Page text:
Makes approximately 35.

Monday, December 29, 2008

Kylie Kwong Drinking Game

Next time there's a Kylie Kwong marathon screening on Lifestyle food, you can play this fun drinking game with your friends. You will need a TV with Foxtel, and lots of alcohol.

Now, every time one of the following events occur, take a sip:

1. Kylie makes her version of a Chinese dish, which involves pouring hot peanut oil over garlic/ginger/shallots/chilli/brown sugar/light soy/Chinese cooking wine.

2. Kylie says the words "garlic, ginger and shallots" or "depth of flavour".

3. Kylie does something odd and the locals look at her like she's really weird.

4. Kylie says "the Chinese" or "we Chinese" as if she's actually Chinese and not just a 5th-generation Australian selling her Asianness to the highest bidder.

5. Kylie changes her faux-Chinese tunic.

6. Kylie tries to pronounce a Chinese word in a super-broad Aussie accent.

7. Kylie tries to talk to someone, and the camera quickly pans away to give the translator time to come in and explain to her what's going on.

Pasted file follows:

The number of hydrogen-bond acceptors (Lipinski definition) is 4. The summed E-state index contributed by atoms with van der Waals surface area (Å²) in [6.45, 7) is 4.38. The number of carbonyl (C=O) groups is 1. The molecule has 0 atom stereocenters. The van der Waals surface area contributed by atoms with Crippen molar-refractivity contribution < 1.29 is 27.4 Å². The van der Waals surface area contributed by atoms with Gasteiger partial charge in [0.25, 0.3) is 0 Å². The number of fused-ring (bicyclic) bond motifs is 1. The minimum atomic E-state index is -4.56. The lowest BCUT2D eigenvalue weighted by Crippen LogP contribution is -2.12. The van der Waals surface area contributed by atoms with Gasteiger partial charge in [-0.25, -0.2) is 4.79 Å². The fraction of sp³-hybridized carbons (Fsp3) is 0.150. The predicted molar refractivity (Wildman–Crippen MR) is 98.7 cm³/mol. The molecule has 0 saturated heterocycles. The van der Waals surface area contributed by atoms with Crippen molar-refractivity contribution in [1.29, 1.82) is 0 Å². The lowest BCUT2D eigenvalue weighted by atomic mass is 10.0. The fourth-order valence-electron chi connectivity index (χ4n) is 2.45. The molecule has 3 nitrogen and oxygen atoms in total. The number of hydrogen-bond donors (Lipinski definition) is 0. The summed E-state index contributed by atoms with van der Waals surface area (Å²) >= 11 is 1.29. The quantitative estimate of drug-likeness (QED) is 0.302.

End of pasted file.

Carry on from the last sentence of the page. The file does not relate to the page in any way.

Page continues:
8. Kylie backs away while talking to the camera and bumps into someone, without saying sorry or acknowledging them.

9. Kylie barks at someone in English, as if talking louder will make her easier to understand.

10. Kylie barges into someone's kitchen and they nod politely as they taste her Kylie-fied version of their dish.

BONUS: If Kylie eats a char siu pau with chopsticks, you must down your glass.

***Disclaimer: This is a joke. Don't actually play this drinking game. Sarah Cooks does not encourage the consumption of alcohol in excessive quantities. Or eating paus with chopsticks.***

Check out this hilarious blog post about Kylie Kwong at through the Looking Glass. You said it, sister!

Christmas 2008: The Ham Night